A group of Silicon Valley companies including Facebook, Google, Dell, HP, eBay and others are petitioning a federal appeals court to review its decision ordering Samsung to turn over profits from a handful of Apple patent infringements.

Samsung was found guilty of infringing upon three Apple design patents and ordered to pay damages based on profits gained from infringing features. In a ‘friend of the court’ brief filed with the U.S. Court of Appeals for the Federal Circuit on July 1, the Silicon Valley companies argue that upholding the ruling would lead to stifled innovation and limit consumer choice across the tech sector.

“If allowed to stand, that decision will lead to absurd results and have a devastating impact on companies, including [the briefing draftees], who spend billions of dollars annually on research and development for complex technologies and their components,” the group wrote in its brief to the court.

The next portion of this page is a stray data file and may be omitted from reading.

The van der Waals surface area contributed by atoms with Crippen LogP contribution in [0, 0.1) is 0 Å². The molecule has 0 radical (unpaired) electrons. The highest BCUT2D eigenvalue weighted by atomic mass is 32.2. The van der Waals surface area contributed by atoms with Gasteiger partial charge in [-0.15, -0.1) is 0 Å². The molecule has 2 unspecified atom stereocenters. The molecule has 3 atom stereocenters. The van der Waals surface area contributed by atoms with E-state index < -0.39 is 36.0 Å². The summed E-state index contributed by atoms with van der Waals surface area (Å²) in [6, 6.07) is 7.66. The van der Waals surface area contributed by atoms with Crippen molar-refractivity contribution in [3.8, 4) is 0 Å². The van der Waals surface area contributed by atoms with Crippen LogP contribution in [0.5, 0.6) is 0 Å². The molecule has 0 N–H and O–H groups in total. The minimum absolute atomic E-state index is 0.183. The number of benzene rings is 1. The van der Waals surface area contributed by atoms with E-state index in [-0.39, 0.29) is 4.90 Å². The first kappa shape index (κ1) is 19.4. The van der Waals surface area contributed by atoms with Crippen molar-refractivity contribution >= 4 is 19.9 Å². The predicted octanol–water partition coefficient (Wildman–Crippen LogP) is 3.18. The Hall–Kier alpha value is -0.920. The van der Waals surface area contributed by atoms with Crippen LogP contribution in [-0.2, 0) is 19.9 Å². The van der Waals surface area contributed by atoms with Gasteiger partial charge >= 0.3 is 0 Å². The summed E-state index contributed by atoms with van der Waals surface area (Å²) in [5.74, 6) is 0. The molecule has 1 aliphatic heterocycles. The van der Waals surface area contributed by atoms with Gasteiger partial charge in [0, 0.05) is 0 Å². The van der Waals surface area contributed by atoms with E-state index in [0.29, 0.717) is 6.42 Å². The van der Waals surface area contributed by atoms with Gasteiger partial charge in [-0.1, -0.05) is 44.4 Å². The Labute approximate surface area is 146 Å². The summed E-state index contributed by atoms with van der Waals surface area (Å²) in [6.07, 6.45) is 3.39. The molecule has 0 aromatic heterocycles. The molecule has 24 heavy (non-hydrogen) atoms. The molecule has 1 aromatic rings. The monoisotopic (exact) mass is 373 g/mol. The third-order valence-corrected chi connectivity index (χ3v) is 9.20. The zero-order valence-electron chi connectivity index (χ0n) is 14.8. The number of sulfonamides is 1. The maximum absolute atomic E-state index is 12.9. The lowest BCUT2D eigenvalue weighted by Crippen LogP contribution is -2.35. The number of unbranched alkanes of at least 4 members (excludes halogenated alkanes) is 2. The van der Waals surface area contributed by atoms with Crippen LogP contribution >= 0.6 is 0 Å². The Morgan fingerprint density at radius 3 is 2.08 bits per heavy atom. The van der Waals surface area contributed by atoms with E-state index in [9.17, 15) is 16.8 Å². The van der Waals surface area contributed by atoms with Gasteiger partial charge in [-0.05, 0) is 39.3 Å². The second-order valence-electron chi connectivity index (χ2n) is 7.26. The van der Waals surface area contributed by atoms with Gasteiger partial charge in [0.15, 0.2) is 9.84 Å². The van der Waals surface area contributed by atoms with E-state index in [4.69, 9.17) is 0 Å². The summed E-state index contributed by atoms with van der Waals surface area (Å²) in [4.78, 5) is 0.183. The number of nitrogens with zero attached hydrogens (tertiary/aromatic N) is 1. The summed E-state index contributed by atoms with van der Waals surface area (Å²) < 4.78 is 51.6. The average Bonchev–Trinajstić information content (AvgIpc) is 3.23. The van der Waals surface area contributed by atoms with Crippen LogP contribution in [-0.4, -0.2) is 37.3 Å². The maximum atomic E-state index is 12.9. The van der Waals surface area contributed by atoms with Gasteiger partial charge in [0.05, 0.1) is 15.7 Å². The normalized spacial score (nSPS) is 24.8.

According to the petition, modern technology such as that used in smartphones, which are made up of thousands of individual components, is too complex to award profits based on individual component infringements. The companies argue that if the use of any of these components could be the basis for a lawsuit, then any company could be opened up to patent infringement cases for insignificant features.

"That feature—a result of a few lines out of millions of code—may appear only during a particular use of the product, on one screen display among hundreds. But the panel's decision could allow the owner of the design patent to receive all profits generated by the product or platform, even if the infringing element was largely insignificant to the user," the brief states.

In May this year, the U.S. Court of Appeals for the Federal Circuit in Washington D.C reduced the damages to be paid by Samsung to Apple from $930 million to $548 million. The court found Samsung had violated Apple’s design patents, but not its trade dress. Last month, the South Korean company asked the court to review its decision, and it will likely be hoping support from the Silicon Valley tech giants will lead to a rehearing.